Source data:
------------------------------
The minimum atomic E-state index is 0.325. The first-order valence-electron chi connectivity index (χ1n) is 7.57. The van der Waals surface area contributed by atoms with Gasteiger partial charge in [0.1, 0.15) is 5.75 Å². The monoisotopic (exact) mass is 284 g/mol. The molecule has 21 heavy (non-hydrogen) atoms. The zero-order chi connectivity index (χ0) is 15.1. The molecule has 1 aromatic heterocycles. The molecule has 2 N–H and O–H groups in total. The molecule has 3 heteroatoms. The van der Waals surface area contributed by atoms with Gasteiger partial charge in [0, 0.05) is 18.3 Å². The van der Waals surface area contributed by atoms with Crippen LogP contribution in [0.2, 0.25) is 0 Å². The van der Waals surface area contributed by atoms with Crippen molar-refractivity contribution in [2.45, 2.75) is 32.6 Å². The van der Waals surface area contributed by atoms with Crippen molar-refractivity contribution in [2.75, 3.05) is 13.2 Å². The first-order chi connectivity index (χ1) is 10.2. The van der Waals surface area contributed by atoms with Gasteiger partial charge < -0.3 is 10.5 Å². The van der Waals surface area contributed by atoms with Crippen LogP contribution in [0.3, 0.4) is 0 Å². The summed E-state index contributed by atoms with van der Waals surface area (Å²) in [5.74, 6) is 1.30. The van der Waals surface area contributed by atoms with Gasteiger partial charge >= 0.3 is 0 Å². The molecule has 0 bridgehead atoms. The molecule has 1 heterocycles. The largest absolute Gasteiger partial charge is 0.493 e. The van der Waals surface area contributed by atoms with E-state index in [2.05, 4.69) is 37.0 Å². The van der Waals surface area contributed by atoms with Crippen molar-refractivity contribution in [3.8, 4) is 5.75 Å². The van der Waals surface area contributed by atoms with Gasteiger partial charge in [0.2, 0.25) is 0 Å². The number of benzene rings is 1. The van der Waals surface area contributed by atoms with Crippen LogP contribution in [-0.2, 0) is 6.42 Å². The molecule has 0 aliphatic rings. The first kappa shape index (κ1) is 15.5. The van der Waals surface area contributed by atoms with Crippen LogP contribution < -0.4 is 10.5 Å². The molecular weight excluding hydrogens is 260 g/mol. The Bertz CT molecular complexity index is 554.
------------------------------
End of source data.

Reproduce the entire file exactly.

The minimum atomic E-state index is 0.325. The first-order valence-electron chi connectivity index (χ1n) is 7.57. The van der Waals surface area contributed by atoms with Gasteiger partial charge in [0.1, 0.15) is 5.75 Å². The monoisotopic (exact) mass is 284 g/mol. The molecule has 21 heavy (non-hydrogen) atoms. The zero-order chi connectivity index (χ0) is 15.1. The molecule has 1 aromatic heterocycles. The molecule has 2 N–H and O–H groups in total. The molecule has 3 heteroatoms. The van der Waals surface area contributed by atoms with Gasteiger partial charge in [0, 0.05) is 18.3 Å². The van der Waals surface area contributed by atoms with Crippen LogP contribution in [0.2, 0.25) is 0 Å². The van der Waals surface area contributed by atoms with Crippen molar-refractivity contribution in [2.45, 2.75) is 32.6 Å². The van der Waals surface area contributed by atoms with Crippen molar-refractivity contribution in [2.75, 3.05) is 13.2 Å². The first-order chi connectivity index (χ1) is 10.2. The van der Waals surface area contributed by atoms with Gasteiger partial charge < -0.3 is 10.5 Å². The van der Waals surface area contributed by atoms with Crippen LogP contribution in [0.3, 0.4) is 0 Å². The summed E-state index contributed by atoms with van der Waals surface area (Å²) in [5.74, 6) is 1.30. The van der Waals surface area contributed by atoms with Gasteiger partial charge >= 0.3 is 0 Å². The molecule has 0 bridgehead atoms. The molecule has 1 heterocycles. The largest absolute Gasteiger partial charge is 0.493 e. The van der Waals surface area contributed by atoms with E-state index in [2.05, 4.69) is 37.0 Å². The van der Waals surface area contributed by atoms with Crippen molar-refractivity contribution in [3.8, 4) is 5.75 Å². The van der Waals surface area contributed by atoms with Gasteiger partial charge in [0.2, 0.25) is 0 Å². The number of benzene rings is 1. The van der Waals surface area contributed by atoms with Crippen LogP contribution in [-0.2, 0) is 6.42 Å². The molecule has 0 aliphatic rings. The first kappa shape index (κ1) is 15.5. The van der Waals surface area contributed by atoms with Crippen LogP contribution < -0.4 is 10.5 Å². The molecular weight excluding hydrogens is 260 g/mol. The Bertz CT molecular complexity index is 554.